PHOENIX – With spring training suspended and the start of the 2020 season postponed, the Arizona Diamondbacks are trying to adapt to a new normal.
Instead of players working out in batting cages, employees are cleaning them. Instead of administering tests for speed and agility, the team had to administer a test to a minor-leaguer for COVID-19.
It came back negative.
On Thursday, Major League Baseball announced the suspension of spring training and the delay of opening day by at least two weeks “due to the national emergency created by the coronavirus pandemic.”
On Monday, the league said the start would be further delayed under recommendations from the Centers for Disease Control and Prevention restricting events of more than 50 people for the next eight weeks.
Diamondbacks general manager Mike Hazen said the club’s spring training facility will remain open on an “optional basis,” but no formal workouts will be held until the team is given clearance by the league. Hazen, who spoke with reporters via conference call Friday, said players have been encouraged to go home.
“We’re obviously taking every precaution as necessary and with guidance to ensure the cleanliness and standard of the facility, to make sure it’s still a safe environment for everybody.”
Hazen said the organization tested one player for COVID-19, out of “an abundance of caution.” The player initially was tested for the flu, which also came back negative. No other players have experienced novel coronavirus symptoms or have been tested.
“If they show signs and symptoms,” he said, “we’re following the guidance of our medical professionals and what they advise us to do. We have advised our players to report any symptoms to us moving forward.”
The Diamondbacks facility was shut down over the weekend for a “deep clean,” Hazen said, adding that this is likely to become a regular practice over the next few weeks.
Although no formal workouts will be held, players and staff are expected to use the facility to stay in shape, given most players live in Arizona during the off-season and spring.
“We haven’t really tackled how exactly we’re going to staff anything,” Hazen said. “We gave the staff the same method that we gave the players: We would encourage them to be here. If they don’t feel comfortable being here, then we respect that. We don’t foresee any reason why they should be.”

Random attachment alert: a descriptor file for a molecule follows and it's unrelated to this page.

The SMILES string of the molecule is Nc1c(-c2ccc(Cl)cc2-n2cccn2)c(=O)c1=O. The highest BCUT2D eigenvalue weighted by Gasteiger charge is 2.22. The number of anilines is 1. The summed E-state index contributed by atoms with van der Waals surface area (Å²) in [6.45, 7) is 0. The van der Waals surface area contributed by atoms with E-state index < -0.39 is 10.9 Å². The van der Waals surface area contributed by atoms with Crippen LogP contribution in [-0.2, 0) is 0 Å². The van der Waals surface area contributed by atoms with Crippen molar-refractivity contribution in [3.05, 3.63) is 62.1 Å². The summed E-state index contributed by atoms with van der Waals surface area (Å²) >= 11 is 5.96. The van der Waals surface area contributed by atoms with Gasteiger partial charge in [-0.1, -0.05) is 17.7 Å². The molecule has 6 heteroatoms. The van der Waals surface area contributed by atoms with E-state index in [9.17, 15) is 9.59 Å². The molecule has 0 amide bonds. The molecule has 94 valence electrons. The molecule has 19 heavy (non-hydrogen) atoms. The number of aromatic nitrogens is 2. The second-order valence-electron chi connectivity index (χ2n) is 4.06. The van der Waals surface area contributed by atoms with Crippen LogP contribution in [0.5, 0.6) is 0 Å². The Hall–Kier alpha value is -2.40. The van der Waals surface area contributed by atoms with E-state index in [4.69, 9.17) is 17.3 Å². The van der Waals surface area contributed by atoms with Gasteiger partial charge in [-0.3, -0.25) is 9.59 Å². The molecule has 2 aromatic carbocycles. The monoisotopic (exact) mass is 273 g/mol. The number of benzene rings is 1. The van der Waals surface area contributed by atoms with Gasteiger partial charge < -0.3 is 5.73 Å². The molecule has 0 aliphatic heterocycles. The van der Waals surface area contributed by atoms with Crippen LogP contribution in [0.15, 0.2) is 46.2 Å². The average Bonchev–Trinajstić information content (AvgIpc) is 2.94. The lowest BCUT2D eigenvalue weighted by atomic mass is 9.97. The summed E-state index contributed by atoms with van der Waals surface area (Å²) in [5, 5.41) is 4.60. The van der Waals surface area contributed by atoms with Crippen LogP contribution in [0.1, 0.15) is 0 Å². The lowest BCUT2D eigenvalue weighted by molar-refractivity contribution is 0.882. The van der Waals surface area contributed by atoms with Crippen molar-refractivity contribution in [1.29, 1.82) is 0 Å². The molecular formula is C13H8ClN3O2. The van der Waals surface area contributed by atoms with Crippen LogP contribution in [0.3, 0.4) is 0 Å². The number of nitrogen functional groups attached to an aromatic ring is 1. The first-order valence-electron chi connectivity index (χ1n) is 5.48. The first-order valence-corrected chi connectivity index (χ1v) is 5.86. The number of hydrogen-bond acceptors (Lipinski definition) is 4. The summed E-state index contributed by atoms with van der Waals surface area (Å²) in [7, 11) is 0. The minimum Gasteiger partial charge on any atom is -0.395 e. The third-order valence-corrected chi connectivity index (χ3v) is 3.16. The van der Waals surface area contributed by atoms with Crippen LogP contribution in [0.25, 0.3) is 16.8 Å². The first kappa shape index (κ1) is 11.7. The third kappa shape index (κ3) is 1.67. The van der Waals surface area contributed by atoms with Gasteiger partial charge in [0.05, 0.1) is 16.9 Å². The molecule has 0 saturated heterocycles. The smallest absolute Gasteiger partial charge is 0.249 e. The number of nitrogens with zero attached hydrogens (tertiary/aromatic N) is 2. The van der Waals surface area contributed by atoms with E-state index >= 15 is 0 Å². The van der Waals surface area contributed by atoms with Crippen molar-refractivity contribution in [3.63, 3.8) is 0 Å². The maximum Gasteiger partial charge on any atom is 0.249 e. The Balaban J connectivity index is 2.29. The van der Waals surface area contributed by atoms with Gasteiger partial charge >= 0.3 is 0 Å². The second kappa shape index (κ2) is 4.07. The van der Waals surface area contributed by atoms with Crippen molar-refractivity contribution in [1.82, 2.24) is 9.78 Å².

Hazen, who’ll stick around the spring facility, said he expects D-backs manager Torey Lovullo to be “in and out” of the complex during this time.
“But again, depending on how many players are here, if we need to have supervised workouts, people throwing, doing soft-toss, hitting ground balls, whatever that may be, we want to make sure we have enough supervision. But if that number is smaller, we’ll staff it accordingly.”
The organization has largely taken scouts off of the road. It has eliminated air-travel and advised “regional scouting via auto if people were comfortable doing it,” Hazen said.
But if there’s no baseball to be seen anywhere, there’s no need for scouts to be on the road.
Although players have been advised to go home, Hazen said minor league players have been “given the same guidance that we gave the other (players),” citing the lack of workouts at this point in the spring.
“We are cognizant of guys who may have trouble traveling certain players. We’re not going to encourage them to do that.”
Hazen said he “hasn’t been given guidance” on how the organization will pay minor leagues during the suspension.
It remains unclear, when baseball does return, how long players will need to get in game shape. Hazen said the main focus right now is on the safety and health of his players and their families.
“We’re all adjusting to this the same way you guys have a lot of questions. Trying to foreshadow a little bit, but wanting to make sure we’re operating within the guidelines of Major League Baseball and the government.”